Submitted by John L
Young Navy officer Willis Keith (Robert Francis), an idealistic preppy from Princeton, reports for duty on the USS Caine, a minesweeper in the Pacific. He is horrified to find that the Caine is an old, broken down, dirty, rusty ship with a sloppy looking crew. Captain DeVriess is a plain-spoken, down to earth commander who doesn’t care about appearances, and wants only to keep his ship functioning. Keith is contemptuous of DeVriess, and thinks DeVriess should be cracking the whip and imposing stern discipline.
When DeVriess is first replaced with Lieutenant Commander Queeg (Humphrey Bogart), Keith is delighted. Queeg seems to be the kind of tough disciplinarianb the Caine needs. But before long, Queeg completely alienates his junior officers and his crew with his tirades, his incompetence, his pettiness and his seeming paranoia. Tom Keefer (Fred MacMurray) convinces Steve Maryk (Van Johnson), the Caine’s second in command, that Queeg may be insane.
During a typhoon, Queeg is frozen with fear and gives contradictory orders. Believing that Queeg will sink the ship, Maryk orders him to be confined to quarters. Under Maryk’s command, the ship escapes the storm and there are no casualties.
Maryk takes full responsibility for his actions, and is placed on trial for mutiny. Barney Greenwald (Jose Ferrer), a Navy pilot who was a lawyer in civilian life, is assigned to defend Maryk. Greenwald is very hostile toward Maryk, but puts on a stellar defense. When Queeg is put on the witness stand, he falls apart under Greenwald’s interrogation. He begins to fiddle nervously with a pair of steel balls, then goes on a lengthy rant about his disloyal offficers. Queeg looks exactly like the panicky paranoid Maryk described. Maryk is found not guilty and set free.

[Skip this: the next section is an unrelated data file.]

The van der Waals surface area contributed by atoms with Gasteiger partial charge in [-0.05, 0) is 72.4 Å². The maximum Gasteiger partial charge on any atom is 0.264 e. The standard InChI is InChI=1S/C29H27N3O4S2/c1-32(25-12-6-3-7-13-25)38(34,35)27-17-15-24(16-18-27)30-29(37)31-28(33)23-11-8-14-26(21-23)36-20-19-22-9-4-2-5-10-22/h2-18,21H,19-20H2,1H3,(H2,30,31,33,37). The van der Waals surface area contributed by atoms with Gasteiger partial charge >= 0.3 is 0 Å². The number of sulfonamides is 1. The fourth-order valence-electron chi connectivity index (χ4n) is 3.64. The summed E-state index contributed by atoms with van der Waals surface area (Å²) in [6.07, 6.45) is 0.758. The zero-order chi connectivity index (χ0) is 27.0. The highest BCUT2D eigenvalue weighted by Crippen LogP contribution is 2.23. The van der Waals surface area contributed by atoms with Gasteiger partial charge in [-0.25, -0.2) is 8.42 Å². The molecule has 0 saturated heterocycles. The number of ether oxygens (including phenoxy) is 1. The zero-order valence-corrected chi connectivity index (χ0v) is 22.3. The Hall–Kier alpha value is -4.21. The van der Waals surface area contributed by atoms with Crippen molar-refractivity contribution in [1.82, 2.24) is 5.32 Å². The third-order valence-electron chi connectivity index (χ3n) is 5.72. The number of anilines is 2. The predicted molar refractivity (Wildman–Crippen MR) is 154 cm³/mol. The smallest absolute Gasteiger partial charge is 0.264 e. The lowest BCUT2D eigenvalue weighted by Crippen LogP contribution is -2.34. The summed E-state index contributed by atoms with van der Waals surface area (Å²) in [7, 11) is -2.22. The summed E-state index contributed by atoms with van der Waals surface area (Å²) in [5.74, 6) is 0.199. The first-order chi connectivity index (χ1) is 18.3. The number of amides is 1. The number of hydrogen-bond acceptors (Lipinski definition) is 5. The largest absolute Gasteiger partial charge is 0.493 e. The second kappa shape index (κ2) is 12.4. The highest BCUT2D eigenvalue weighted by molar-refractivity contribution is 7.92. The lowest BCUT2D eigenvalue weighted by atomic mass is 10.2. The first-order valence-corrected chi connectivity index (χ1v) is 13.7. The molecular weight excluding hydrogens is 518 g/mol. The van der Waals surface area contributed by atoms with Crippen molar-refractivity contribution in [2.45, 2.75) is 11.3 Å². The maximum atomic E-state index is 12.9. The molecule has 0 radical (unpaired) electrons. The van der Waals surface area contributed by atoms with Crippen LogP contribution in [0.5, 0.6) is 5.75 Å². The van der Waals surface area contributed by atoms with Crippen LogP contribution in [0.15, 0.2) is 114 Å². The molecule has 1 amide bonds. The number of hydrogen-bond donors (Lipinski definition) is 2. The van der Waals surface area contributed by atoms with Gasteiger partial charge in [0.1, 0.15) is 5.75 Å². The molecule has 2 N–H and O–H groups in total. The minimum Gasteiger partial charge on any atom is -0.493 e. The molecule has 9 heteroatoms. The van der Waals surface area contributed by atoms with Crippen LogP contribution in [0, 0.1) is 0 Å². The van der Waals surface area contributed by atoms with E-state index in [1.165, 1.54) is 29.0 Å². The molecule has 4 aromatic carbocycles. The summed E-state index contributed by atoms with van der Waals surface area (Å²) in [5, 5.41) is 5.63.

That night, the Caine’s junior officers have a party to celebrate Maryk’s acquittal. Barney Greenwald bursts into the party, drunk. He loudly condemns the Caine’s junior officers, saying they WERE disloyal to Queeg, and should have tried harder to get along with him. Greenwald points out that, while Queeg was a seriously flawed commander, he tried several times to reach out to his men and make a fresh start, but was rejected. In Greenwald’s opinion, the Caine’s junior officers were all guilty of mutiny. Greenwald thinks Maryk was a decent man trying to do the right thing, which is why he helped get Maryk acquitted. But Greenwald says that, despite his acquittal, Maryk no longer has any future in the Navy, and will never be able to become a commissioned officer, as he’d once hoped.
Greenwald blames Keefer more than anyone else. He believes that Keefer poisoned the atmosphere on the Caine, and turned the other officers against Queeg.Greenwald throws a drink in Keefer’s face, and leaves.
Willis Keith realizes that Greenwald was right, and vows to become a better officer. He returns to the port and finds that the Caine’s previous skipper, Captain DeVriess, is back in command. Keith shows the captain more respect this time, and takes his place on the bridge of the Caine. DeVriess sees that Keith has changed, and allows him to take the Caine back to war in the Pacific.